While on a wavelength basis there is overlap, it seems our brains have built-in software that inherently mixes the emitted Red, Green Blue photo counts to create any given PERCEIVED colour which will vary among individuals depending upon base genetics and the underlying chemistry with a person's cones and rods. It seems that specific amounts of the base Photopsin (i.e. Cone Opsin) proteins will determine HOW sensitive your eye is to specific wavelengths. And based upon what I am seeing in the organics chemistry-portion of my mind, I could swear I am seeing chemicals not far removed from OLED-based photon emissive chemistry and CCD-based photon sensor chemistry. It seems we humans have done basic Bio-Mimicry of evolved genetic processes that produce a photo-sensitive layer in an organic and/or inorganic substrate.

What this means is that it takes a certain number of photons in order to excite the proteins in each Cone type (i.e. Long, Middle and Short Wavelength Opsins aka Red, Green, Blue colours), and it is the BRAIN (Visual Cortex) which does the higher-level of mixing to give us an optimal rendition of the currently viewed scene. It seems our visual cortex does live realtime RGB colour correction, luma and gamma correction and even a bit of edge detection to optimize our local viewing environment. We humans now have the ability to IMPROVE upon the human eye by changing the chemicals (dopants) and substrates (CMOS/GaAs/GaN/BN) used to form modern image sensors to those that are more sensitive to specific bands of light.

---

It does seem that Sigma is having issues manufacturing the Red portion of the photosensitive Foveon layers which is causing more noise and lower overall image luminance levels. What Sigma HAS NOT YET DONE is to change the actual chemistry to reflect modern photosensitive and transmissive CMOS layers chemistry which would RESTORE overall image brightness and have less noise contaminating the dark areas of an image. In a stack RGB layer modality, image sensors could be LARGER in size per square area or MORE NUMEROUS per square area which would result in a more sensitive image sensor OR a higher resolution image sensor!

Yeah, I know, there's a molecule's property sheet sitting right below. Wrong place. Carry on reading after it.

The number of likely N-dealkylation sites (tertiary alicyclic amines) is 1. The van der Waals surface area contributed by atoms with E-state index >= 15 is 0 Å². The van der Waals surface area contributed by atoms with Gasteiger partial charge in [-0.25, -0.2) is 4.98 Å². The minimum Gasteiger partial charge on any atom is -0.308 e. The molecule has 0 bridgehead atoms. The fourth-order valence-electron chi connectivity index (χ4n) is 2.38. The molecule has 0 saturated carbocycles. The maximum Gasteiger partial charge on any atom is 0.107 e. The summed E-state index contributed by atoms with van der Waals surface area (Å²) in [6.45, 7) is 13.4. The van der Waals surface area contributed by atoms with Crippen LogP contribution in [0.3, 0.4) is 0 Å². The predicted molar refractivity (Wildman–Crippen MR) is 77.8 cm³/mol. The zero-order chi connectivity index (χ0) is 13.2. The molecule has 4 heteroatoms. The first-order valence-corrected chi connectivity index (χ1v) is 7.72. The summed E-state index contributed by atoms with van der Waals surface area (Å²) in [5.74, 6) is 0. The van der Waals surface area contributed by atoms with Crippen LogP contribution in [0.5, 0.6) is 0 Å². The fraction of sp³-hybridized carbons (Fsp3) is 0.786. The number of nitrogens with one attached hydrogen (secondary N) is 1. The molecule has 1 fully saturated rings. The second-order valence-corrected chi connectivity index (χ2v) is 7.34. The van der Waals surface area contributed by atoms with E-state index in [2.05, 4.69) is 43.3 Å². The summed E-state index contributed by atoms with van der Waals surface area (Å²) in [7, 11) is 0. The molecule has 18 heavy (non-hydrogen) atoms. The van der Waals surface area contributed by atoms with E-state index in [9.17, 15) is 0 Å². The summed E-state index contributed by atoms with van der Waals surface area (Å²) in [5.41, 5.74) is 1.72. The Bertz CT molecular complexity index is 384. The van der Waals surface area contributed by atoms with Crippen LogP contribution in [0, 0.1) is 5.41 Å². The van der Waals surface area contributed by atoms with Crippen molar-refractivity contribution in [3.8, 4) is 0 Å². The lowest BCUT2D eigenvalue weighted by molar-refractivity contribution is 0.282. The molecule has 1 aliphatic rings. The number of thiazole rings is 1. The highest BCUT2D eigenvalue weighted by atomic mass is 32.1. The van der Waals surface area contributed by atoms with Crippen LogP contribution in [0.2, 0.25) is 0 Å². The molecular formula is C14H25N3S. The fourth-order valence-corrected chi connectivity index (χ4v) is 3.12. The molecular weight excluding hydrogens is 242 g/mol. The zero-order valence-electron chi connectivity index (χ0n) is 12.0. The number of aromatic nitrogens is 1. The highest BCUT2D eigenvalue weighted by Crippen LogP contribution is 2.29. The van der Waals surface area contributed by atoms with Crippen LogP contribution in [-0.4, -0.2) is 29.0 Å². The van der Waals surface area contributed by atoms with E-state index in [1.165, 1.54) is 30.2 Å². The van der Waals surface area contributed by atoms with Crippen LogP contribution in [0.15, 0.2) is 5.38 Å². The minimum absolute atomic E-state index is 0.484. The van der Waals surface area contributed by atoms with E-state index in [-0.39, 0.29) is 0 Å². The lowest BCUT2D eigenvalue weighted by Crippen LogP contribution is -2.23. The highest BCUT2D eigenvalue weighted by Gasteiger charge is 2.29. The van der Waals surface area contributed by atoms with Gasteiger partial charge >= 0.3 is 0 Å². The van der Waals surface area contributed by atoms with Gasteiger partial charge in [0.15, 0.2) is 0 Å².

Sigma NOW HAS the modern manufacturing infrastructure and organic/inorganic chemistry expertise to make a sensor that is BOTH more sensitive overall AND has a higher resolution! Ergo, It wouldn't be all that hard for them to make 24 to 30 megapixel image sensors at APS-C and Full Frame sizes that are on par with the Sony A7s2's light gathering prowess at a price that would allow them to be put on a $2000 camera body!

It's Just Chemistry!
.
 
Last edited:
Jun 6, 2016
300
16
You also seem to have forgotten many of the sensors in Canon's studio broadcast cameras and other types of cameras with sensors significantly smaller than APS-C.
---

Canon has GREAT one-inch, 2/3rds inch sensor cameras and even 1/2 inch sensor cameras with some pretty high pixel counts but i have noticed that when they wanted more pixels they went to a larger sensor such as APS-H for a 250 megapixel camera and to an 8.1 by 8.1 inch (200mm+ PER side!) wafer for their 448 pixel 60 fps sensor which I have talked about in earlier posts! Canon can DEFINITELY MAKE a proper high resolution sensor since they ALREADY HAVE MADE 120, 250 and even 448 megapixel CMOS sensors! AND add in a 4 MILLION ISO ultra-low-light-sensitive image sensor! Right now they CHOOSE NOT to showcase that image sensor manufacturing prowess in a consumer or prosumer DSLR or Mirrorless camera product.
.